Suiting Different Play Styles
Seeking information about a customer’s lifestyle and their pet’s preferences and behaviors will help retailers better determine which toys are right for each individual buyer.
“There are many factors to consider when finding the perfect product, including material, plush, sound-makers, durability and beyond,” said Mark Watkins, sales manager for ZippyPaws in Chino, Calif. “By taking the time to consider these details and how they apply to the consumer, pet specialty retailers can positively impact their customer retention, trust and satisfaction.”
Tim Blurton, CEO of Cosmic Pet in Wichita, Kan., emphasized the importance of understanding the chewing behaviors of customers’ pets.
“A toy that is durable with a light chewer may not be long lasting with a heavy chewer,” he said. “Also, retailers need to ensure consumers understand that few toys will survive forever in a pet’s mouth, [that they will be] destroyed eventually, just because the pet loves them so much.”
Kate Benjamin, marketing director and designer of the Hauspanther Collection for Primetime Petz in Rockwall, Texas, said retailers should explain to customers the type of prey each toy represents for the cat.
“This dictates how the cat will interact with the toy,” she explained. “Is the toy meant for bunny kicking, chasing, tossing, biting?”
Benjamin added that contrast between light and dark colors is visually appealing to cats, so more brightly colored toys are really more for the humans.
For some brands, social media does the talking. Kris Kaiser, digital marketing specialist for DuckyWorld Products, creator of Yeowww! Catnip products, in Roseville, Minn., said engaging videos of a cat’s strong reaction to the company’s toys, like a cat digging into its owner’s bag to find the toy on its own, demonstrate the quality of the product and prove high engagement.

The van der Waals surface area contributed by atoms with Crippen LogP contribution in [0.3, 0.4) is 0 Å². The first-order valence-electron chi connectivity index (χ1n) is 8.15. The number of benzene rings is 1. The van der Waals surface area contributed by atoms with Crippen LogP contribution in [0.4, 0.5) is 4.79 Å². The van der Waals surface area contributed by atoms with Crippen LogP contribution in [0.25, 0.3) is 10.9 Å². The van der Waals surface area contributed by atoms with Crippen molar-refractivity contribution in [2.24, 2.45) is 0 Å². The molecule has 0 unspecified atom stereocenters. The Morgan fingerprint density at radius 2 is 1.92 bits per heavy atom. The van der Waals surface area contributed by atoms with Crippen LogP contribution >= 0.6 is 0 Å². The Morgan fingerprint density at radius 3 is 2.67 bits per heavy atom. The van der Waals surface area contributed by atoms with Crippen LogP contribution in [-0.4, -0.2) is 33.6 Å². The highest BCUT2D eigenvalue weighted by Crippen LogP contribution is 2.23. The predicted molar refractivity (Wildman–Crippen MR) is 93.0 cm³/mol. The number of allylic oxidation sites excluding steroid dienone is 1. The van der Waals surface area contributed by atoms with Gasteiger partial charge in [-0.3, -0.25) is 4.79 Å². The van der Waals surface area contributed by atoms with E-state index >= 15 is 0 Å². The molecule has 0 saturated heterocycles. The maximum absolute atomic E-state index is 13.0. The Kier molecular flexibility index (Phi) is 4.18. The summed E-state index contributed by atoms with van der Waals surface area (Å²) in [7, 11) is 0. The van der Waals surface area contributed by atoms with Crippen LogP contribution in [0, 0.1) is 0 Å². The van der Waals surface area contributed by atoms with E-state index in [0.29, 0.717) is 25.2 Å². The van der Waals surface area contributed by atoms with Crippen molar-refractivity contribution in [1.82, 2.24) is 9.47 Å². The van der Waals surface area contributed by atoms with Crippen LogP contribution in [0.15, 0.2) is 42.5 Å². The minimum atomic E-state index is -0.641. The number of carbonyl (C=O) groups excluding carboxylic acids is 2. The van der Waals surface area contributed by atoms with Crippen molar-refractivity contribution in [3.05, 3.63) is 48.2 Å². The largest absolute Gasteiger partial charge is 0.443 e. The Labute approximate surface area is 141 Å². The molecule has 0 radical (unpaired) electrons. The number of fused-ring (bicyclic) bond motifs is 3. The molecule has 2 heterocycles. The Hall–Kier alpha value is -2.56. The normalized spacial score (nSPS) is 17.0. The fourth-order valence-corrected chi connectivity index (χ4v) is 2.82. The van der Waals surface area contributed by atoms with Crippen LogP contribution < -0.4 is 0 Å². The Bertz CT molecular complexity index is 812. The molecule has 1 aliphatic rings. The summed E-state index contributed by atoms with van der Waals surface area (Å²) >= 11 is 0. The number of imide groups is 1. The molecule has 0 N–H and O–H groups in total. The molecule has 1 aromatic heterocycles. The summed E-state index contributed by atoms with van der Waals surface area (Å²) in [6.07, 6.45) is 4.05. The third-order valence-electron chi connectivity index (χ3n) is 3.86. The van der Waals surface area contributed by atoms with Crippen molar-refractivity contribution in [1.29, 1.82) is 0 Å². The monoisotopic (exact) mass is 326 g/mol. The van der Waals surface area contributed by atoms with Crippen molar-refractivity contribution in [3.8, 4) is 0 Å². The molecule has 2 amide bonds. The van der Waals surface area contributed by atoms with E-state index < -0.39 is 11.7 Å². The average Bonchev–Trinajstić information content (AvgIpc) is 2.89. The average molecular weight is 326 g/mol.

Something for Everyone
Due to the wide variety of product demand for dog and cat toys, retailers that diversify their merchandise see more sales.
Emily Lagasse, owner of Petwell Supply in Somerville, Mass., organizes toys by category and places them in various eye-catching locations.
“We have samples dogs can engage with on the floor throughout the store,” she said. “[They are] laid out in a way that customers can naturally discover them as they poke around.”
Creating specific sections that appeal to pet owners with different needs results in increased sales.
Kim McCohan, chief happiness officer for Bend Pet Express, which has two stores in Bend, Ore., recently created a “small dog” section in the store.
“It’s been a hit!” she said. “While all the items are also found in their ‘normal’ areas of the store, we found the small-dog parent or puppy parent would end up shopping for more.”
Larger retailers that can dedicate entire aisles to toys benefit from utilizing endcaps, sidecaps, and impulse locations near the registers.
Homes Alive Pets, which has stores in Alberta, Canada, takes advantage of different facets of visual merchandising “to draw the customer’s eye to a display that they may have otherwise not noticed,” said Krystn Janisse, content creator for the retailer.
Further, Homes Alive blocks in-line items by brand, and then style or function.
“This prevents any one brand from blending into the sea of choices,” Janisse said. “Blocking, sizing and proper signage helps each brand pop.”